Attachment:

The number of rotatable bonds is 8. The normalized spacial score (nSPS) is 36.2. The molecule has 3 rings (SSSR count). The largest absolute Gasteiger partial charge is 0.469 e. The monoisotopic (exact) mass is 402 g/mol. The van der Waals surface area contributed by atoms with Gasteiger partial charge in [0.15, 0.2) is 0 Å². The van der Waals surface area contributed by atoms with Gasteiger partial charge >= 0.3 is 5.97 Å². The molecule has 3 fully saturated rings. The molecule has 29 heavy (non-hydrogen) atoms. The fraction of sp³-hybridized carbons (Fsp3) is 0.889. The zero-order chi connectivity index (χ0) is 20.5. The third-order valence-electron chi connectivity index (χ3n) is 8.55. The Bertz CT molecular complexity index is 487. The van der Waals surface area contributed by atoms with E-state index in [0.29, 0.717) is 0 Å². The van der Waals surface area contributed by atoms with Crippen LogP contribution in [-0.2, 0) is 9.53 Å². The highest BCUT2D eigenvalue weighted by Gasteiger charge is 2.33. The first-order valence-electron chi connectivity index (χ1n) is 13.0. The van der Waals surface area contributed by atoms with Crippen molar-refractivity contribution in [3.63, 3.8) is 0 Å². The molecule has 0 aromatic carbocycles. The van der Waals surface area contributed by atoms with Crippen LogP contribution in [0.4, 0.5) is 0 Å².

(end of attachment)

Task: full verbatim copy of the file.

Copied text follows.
The number of rotatable bonds is 8. The normalized spacial score (nSPS) is 36.2. The molecule has 3 rings (SSSR count). The largest absolute Gasteiger partial charge is 0.469 e. The monoisotopic (exact) mass is 402 g/mol. The van der Waals surface area contributed by atoms with Gasteiger partial charge in [0.15, 0.2) is 0 Å². The van der Waals surface area contributed by atoms with Gasteiger partial charge >= 0.3 is 5.97 Å². The molecule has 3 fully saturated rings. The molecule has 29 heavy (non-hydrogen) atoms. The fraction of sp³-hybridized carbons (Fsp3) is 0.889. The zero-order chi connectivity index (χ0) is 20.5. The third-order valence-electron chi connectivity index (χ3n) is 8.55. The Bertz CT molecular complexity index is 487. The van der Waals surface area contributed by atoms with E-state index in [0.29, 0.717) is 0 Å². The van der Waals surface area contributed by atoms with Crippen LogP contribution in [-0.2, 0) is 9.53 Å². The highest BCUT2D eigenvalue weighted by Gasteiger charge is 2.33. The first-order valence-electron chi connectivity index (χ1n) is 13.0. The van der Waals surface area contributed by atoms with Crippen molar-refractivity contribution in [3.63, 3.8) is 0 Å². The molecule has 0 aromatic carbocycles. The van der Waals surface area contributed by atoms with Crippen LogP contribution in [0.4, 0.5) is 0 Å².